Image source: ufotable on Twitter

The combat in the new Touken Ranbu series looks good. Really good. There’s a reason for that.

Katsugeki/Touken Ranbu is the latest in a franchise that involves anthropomorphized Japanese swords protecting time. The previous series, Touken Ranbu -Hanamaru- had a light, comical tone despite the weight of its main premise. The new series, however, is much more action oriented with a darker tone overall.

Then there’s the swordplay action.

Touken Ranbu Asks A Difficult Time Travel Question of Its Characters

Right off the bat the series starts with an action scene, placing two of the main characters, Izumi no Kamikanesada and Horikawa Kunihiro hot in pursuit of their enemy. The action is exciting and heart-pounding, which is to be expected, considering the animation studio behind the new series is ufotable, the studio that made action epics out of Fate/Zero and Fate/stay night: Unlimited Blade Works. They’ve pretty much become the go-to studio if you want beautifully animated action sequences.

However, it’s not just the animation studio that make the action Katsugeki/Touken Ranbu look as gorgeous as it does. The studio has gone to the lengths of getting specialists on board to help them get everything right.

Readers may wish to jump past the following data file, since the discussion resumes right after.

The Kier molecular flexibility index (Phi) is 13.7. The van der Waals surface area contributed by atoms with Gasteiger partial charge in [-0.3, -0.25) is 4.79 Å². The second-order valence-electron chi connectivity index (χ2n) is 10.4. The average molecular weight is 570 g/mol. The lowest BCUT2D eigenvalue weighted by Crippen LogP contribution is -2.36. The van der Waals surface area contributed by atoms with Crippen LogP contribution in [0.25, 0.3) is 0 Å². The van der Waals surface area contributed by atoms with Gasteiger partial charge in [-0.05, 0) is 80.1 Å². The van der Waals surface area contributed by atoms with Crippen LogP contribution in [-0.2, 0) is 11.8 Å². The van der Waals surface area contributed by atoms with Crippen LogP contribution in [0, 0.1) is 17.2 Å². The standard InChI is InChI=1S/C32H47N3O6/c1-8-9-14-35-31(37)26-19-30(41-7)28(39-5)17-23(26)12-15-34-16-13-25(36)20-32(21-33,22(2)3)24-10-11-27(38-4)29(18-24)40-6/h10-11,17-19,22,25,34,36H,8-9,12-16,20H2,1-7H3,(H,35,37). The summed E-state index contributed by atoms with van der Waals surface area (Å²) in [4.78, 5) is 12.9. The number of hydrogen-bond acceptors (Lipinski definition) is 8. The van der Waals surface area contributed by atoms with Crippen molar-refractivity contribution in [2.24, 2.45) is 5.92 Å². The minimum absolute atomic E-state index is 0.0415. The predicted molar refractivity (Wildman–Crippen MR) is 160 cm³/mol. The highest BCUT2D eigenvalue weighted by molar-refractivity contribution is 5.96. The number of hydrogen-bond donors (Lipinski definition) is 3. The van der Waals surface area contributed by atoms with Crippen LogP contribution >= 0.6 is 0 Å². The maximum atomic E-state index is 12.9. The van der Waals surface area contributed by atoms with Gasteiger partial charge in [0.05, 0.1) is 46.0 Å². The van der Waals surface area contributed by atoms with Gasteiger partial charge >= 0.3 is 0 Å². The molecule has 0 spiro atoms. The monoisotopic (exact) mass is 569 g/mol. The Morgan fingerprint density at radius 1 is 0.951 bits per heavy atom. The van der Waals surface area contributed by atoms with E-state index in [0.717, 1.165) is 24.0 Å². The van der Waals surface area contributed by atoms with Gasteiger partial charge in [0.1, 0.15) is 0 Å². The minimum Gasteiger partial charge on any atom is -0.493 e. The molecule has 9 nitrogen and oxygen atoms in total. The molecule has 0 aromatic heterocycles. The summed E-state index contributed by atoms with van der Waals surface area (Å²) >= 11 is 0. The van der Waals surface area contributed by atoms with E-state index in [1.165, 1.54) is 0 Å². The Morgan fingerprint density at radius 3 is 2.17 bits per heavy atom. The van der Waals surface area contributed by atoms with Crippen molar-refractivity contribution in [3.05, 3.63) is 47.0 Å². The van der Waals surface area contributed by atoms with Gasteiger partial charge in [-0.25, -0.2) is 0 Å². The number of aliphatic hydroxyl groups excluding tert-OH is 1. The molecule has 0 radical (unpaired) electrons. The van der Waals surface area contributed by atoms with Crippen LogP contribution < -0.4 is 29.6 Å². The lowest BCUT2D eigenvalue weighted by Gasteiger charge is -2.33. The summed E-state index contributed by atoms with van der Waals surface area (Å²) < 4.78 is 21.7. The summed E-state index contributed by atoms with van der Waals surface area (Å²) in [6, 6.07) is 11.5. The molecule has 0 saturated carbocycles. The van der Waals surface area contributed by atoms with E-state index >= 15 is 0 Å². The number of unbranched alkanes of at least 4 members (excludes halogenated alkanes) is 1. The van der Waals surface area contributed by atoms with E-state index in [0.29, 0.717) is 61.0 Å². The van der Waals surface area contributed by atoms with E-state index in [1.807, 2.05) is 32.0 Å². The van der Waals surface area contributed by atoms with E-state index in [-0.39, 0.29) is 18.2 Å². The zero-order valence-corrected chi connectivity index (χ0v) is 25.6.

Tatsuya Yamamura, a historical writer who has been employed for numerous live action period dramas set in the era of the samurai, has been brought on board as an adviser to properly capture the atmosphere of 1863 Japan where the story takes place.

For the sword action, the studio turned to “Genko Nito Ryu” style swordsman Kougyoku Watanabe, for direction on sword fighting. The Genko Nitouryu is a style that specializes in fighting with two swords at the same time. The anime utilizes the knowledge and experience of someone actually trained in the art of fighting with a katana and it shows.

Image source: ufotable on Twitter

The following are a couple of pictures from the training session that the animators went through under the instruction of Kougyoku Watanabe so they could get the feel of real swords.

Image source: ufotable on Twitter

Image source: ufotable on Twitter

The story of Touken Ranbu is about more than just fast, sharp swordplay, but damn if it doesn’t help. While I certainly enjoyed the sword fights in the first series, they certainly didn’t seem as sharp—heh—and almost tangibly dangerous as they do in the second series. I’m looking forward to seeing the weighty action mixed with an intriguing time-travel/fixing story.

Katsugeki/Touken Ranbu can be viewed with English subtitles on Amazon Anime Strike, Crunchyroll, and Hulu, and on AnimeLab in Australia , and on ANIPLUS Asia on TV in Southeast Asia.

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